The human body is resilient. Just ask 50-year-old Brian “Brig” Edwards of Palm Beach Gardens, Fla. Edwards recently returned home from the 2012 Reebok CrossFit Games as the second fittest man in the Master’s 50-54 division.
Edwards was a competitive cyclist for more than 20 years when a car cut him off a bike lane and nearly ended his life in March 2003. He collided into the back of the car, fracturing multiple vertebrae in his neck, breaking his jaw in several places and losing most of the bone structure around his right eye and cheek. He spent two weeks in the hospital, and had several major reconstructive surgeries during the following two years.
When finally well enough to return to the road, Edwards wasn’t comfortable with the potential for another accident. “After getting myself back in cycling shape, I realized that with the hazards of cycling, I needed to find something a little safer,” he says. “I had two children at the time and could not afford to go through the same thing again.”
The accident left Edwards unable to blink his right eye, and doctors had to implant a gold weight into his eyelid to allow him to close it.
A friend introduced Edwards to CrossFit about five years ago and he proceeded to set up a gym in his garage. He’s been training by himself ever since, following the CrossFit.com programming.
“When I first started to do some of the CrossFit WODs, there were only a few affiliates nationwide, and I was not aware of any near me, so I really did not have much of a choice at first,” he says. “When I finally started to take it seriously three years ago or so, I was so used to training in my garage that I never thought about joining a box.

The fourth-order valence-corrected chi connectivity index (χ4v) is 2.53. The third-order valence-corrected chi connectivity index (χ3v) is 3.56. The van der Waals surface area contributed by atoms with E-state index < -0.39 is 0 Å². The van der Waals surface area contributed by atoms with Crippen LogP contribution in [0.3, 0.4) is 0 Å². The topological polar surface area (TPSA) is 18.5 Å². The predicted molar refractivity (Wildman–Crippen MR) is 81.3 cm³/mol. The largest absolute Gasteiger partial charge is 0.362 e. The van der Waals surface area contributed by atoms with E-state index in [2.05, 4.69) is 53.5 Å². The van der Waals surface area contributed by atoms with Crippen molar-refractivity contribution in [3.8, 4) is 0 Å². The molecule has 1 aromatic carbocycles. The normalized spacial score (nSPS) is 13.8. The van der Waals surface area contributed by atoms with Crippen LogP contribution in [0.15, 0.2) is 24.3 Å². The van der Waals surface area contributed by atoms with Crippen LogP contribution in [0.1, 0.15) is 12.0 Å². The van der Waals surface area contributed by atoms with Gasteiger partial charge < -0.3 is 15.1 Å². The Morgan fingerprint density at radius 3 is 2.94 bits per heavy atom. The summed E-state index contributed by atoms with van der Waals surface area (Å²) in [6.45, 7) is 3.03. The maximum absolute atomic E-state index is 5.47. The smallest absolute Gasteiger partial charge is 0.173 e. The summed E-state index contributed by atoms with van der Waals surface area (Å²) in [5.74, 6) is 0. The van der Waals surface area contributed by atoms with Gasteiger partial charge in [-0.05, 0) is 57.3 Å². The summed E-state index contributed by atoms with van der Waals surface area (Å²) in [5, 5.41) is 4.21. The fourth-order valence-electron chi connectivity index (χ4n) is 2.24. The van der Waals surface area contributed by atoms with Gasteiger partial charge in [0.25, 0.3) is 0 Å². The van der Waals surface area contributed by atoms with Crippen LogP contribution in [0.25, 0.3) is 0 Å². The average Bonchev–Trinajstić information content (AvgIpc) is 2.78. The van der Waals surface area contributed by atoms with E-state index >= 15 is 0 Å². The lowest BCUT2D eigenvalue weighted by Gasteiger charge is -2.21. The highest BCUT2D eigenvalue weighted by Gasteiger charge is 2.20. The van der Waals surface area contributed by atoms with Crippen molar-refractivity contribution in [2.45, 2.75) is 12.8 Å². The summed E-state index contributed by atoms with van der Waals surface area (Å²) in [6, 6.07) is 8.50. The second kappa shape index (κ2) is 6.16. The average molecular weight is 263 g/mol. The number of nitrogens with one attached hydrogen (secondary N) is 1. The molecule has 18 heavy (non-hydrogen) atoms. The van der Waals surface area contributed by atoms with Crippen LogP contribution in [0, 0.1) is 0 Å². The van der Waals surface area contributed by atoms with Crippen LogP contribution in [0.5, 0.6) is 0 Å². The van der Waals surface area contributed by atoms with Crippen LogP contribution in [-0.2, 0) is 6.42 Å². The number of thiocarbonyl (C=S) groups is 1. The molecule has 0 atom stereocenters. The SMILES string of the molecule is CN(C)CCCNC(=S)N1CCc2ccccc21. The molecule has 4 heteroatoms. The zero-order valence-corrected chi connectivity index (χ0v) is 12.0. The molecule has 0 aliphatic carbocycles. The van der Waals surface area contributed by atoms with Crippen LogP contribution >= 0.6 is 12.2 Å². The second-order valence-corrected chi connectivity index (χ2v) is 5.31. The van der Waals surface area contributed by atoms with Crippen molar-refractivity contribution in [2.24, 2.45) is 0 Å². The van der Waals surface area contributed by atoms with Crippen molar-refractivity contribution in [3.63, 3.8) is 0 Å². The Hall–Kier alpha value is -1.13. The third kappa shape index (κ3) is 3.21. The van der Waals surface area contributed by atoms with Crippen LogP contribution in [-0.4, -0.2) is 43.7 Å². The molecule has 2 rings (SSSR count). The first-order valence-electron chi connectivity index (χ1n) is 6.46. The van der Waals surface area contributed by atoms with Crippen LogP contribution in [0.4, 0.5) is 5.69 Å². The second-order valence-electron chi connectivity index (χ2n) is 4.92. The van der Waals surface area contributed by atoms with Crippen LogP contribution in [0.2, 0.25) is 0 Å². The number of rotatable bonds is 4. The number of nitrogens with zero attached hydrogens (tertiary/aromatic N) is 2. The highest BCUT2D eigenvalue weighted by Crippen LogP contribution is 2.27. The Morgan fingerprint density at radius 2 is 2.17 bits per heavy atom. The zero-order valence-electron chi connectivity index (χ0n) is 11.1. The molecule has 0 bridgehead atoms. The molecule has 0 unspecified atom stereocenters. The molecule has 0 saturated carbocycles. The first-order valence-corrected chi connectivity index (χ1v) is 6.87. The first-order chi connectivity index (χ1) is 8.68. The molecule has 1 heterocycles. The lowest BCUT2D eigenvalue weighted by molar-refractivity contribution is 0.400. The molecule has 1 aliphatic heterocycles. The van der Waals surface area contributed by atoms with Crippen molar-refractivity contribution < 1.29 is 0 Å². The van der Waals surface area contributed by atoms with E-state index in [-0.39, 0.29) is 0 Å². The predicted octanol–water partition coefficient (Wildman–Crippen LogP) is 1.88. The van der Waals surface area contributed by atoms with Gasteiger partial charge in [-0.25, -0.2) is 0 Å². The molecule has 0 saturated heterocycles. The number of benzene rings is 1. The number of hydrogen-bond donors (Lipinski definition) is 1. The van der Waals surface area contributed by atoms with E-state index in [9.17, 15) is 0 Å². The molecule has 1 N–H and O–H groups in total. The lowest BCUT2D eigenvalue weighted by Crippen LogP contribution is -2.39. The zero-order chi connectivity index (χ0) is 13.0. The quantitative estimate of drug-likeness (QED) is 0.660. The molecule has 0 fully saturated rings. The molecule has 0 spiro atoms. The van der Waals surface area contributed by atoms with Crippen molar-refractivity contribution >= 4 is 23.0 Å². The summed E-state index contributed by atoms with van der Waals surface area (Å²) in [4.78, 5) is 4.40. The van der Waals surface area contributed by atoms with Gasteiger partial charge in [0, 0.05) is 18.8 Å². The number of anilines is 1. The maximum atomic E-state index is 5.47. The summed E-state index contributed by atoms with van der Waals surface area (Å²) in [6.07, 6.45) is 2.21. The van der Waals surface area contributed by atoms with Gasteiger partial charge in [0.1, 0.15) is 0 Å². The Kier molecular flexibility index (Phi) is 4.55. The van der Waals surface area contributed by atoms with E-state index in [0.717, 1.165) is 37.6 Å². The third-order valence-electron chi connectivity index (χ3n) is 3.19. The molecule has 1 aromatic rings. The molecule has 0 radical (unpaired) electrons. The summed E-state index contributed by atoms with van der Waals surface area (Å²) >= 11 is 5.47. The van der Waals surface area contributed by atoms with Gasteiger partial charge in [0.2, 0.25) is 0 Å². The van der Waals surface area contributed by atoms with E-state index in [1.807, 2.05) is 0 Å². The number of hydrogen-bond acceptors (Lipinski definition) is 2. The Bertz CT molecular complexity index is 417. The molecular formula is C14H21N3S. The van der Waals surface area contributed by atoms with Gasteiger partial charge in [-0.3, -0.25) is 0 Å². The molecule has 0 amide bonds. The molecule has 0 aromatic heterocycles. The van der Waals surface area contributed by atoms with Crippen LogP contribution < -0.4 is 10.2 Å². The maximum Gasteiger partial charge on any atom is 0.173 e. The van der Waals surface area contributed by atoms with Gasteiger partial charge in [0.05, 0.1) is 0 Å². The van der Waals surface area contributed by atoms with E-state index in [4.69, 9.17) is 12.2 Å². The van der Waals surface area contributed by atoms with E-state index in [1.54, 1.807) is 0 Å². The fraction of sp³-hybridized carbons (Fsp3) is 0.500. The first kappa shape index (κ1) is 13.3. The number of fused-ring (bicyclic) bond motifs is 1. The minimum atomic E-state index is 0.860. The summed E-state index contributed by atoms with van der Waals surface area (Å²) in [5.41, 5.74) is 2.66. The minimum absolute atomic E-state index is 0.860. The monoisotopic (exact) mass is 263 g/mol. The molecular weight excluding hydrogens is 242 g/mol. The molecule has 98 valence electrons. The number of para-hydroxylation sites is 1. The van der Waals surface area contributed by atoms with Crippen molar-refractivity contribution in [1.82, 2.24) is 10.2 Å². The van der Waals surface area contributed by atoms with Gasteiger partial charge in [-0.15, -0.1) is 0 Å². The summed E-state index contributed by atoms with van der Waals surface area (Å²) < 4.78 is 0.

“Because I train out of my garage, I think most people in the neighborhood think I have a screw loose in my head when they see me, at 50 years old, running down the street carrying a 45-pound plate or holding a sandbag over my head,” he says. “I usually try to keep all my WODs confined to my garage area so I can partially shut the door, and no one can really see what I am doing. Then I do not have to worry that everyone is thinking there is a lunatic running down the street.”
Edwards has primarily followed the main site for his programming, and almost everything he has learned about CrossFit has come from watching online videos. Some may find it difficult to stay motivated when training alone, but not Edwards.
“Motivation has never been a problem for me. I just go as hard as my body will allow me and always keep track of my times so I have a time to shoot for the next time around,” he says.
In preparation for the Games, Edwards focused on gaining strength and working on his technique for the Olympic lifts. He veered off course from his normal main site programming by adding Rudy Nielsen’s Outlaw Way to his regimen. He credits this for new PRs on his back squat, snatch, deadlift and power clean. “I wish I had found the Outlaw Way sooner because I do feel like I am getting stronger and developing better technique from performing the lifts often.”